Preprints
https://doi.org/10.5194/bg-2018-237
https://doi.org/10.5194/bg-2018-237
18 Jun 2018
 | 18 Jun 2018
Status: this preprint was under review for the journal BG but the revision was not accepted.

Impact of the 2011 off the Pacific coast of Tohoku earthquake on a deep-sea benthic ecosystem: evidence from living and dead benthic foraminifera on the landward slope of the Japan Trench

Akira Tsujimoto, Ritsuo Nomura, Hidetaka Nomaki, Kazuno Arai, Mutsuo Inoue, and Katsunori Fujikura

Abstract. We examined the impact of the earthquake and tsunami following the 2011 off the Pacific coast of Tohoku earthquake on the deep-sea benthic ecosystems based on radionuclide and benthic foraminiferal analysis of core sediments, collected from 3200 and 3600 m water depths 5 and 17 months after the earthquake. Radionuclide analysis of the excess 210Pb, 134Cs, and 137Cs indicated that some of the analyzed sediment core recorded deposits before the earthquake, event deposits just after the earthquake, and deposits after the Fukushima Daiichi Nuclear Power Plant accident, which caused the release of a large amount of radioactive material 4 days after the earthquake. Uvigerina senticosa, Chilostomella oolina, and Elphidium batialis were the dominant species in the study area prior to the earthquake. In core 4W-2012, the original or pre-earthquake assemblage layer was covered by 5-cm-thick event deposits following the earthquake that contained a high diversity allochthonous foraminiferal assemblage. Following the episodic deposition, foraminiferal density drastically decreased and many species disappeared, resulting in a decrease in species diversity. Above 10 cm depth in the sediment, living specimens of opportunistic and competitive species gradually increased toward the sediment surface and became dominant in the top 1 cm of the core. Thus, the episodic deposition resulting from the earthquake caused a drastic decrease in the original benthic foraminifera and colonization of opportunistic species with a low diversity within 17 months. Although there were differences in vertical change in the radionuclides and benthic foraminifera between sites, faunal change may have already occurred 5 months after the earthquake.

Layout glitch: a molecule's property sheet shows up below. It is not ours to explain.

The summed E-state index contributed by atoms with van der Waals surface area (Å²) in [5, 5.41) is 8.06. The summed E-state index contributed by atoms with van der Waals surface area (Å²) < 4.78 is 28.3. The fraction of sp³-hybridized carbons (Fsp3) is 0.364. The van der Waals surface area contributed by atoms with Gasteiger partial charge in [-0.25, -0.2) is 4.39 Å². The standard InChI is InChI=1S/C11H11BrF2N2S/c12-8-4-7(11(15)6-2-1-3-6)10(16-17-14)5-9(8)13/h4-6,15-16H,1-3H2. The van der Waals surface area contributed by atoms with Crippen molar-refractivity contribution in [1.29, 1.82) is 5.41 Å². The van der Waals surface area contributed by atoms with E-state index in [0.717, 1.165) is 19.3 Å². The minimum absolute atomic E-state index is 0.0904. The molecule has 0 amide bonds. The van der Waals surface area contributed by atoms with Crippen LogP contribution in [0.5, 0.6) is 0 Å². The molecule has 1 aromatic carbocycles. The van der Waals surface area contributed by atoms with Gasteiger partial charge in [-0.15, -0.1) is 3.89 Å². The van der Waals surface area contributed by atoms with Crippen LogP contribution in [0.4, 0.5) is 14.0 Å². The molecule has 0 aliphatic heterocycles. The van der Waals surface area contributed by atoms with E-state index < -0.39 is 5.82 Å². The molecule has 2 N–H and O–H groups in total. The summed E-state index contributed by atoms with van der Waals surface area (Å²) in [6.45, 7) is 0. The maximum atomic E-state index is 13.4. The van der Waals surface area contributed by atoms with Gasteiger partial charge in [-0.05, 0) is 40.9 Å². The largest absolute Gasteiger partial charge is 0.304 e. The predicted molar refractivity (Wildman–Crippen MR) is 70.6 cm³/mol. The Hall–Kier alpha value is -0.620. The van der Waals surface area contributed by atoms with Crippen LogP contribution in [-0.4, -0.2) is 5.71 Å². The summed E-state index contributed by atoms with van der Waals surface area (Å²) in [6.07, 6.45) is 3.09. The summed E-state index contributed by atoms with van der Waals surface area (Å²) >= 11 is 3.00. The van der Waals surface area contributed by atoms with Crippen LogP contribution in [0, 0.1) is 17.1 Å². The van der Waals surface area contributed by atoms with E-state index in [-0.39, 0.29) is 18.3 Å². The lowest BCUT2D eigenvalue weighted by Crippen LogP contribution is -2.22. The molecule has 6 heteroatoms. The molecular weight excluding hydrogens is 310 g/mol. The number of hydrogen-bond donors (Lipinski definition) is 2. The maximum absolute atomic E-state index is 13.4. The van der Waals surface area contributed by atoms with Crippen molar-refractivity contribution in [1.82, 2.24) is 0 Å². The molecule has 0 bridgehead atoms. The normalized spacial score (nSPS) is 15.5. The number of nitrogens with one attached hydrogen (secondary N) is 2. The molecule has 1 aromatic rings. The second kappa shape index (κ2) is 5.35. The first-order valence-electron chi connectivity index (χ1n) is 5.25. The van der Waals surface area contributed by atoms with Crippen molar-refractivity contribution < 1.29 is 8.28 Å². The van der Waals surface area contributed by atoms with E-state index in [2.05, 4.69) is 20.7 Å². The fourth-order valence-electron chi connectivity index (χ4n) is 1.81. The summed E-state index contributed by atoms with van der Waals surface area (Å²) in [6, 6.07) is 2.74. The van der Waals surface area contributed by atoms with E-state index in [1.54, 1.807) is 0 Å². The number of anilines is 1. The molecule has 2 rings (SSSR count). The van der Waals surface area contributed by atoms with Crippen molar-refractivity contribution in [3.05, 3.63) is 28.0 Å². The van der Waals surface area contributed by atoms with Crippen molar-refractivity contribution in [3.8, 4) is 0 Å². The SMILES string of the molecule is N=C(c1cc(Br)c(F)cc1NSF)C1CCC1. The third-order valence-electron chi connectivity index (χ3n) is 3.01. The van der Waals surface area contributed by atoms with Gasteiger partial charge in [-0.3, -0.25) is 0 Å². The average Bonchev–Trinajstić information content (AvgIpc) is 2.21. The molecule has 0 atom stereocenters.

Akira Tsujimoto, Ritsuo Nomura, Hidetaka Nomaki, Kazuno Arai, Mutsuo Inoue, and Katsunori Fujikura
 
Status: closed
Status: closed
AC: Author comment | RC: Referee comment | SC: Short comment | EC: Editor comment
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Status: closed
Status: closed
AC: Author comment | RC: Referee comment | SC: Short comment | EC: Editor comment
Printer-friendly Version - Printer-friendly version Supplement - Supplement
Akira Tsujimoto, Ritsuo Nomura, Hidetaka Nomaki, Kazuno Arai, Mutsuo Inoue, and Katsunori Fujikura
Akira Tsujimoto, Ritsuo Nomura, Hidetaka Nomaki, Kazuno Arai, Mutsuo Inoue, and Katsunori Fujikura

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Short summary
We examined the impact of the earthquake and tsunami following the 2011 off the Pacific coast of Tohoku earthquake on the deep-sea benthic ecosystems. The episodic deposition of sediments resulting from the earthquake caused a drastic decrease in the original benthic foraminifera and colonization of opportunistic species with a low diversity within 17 months.
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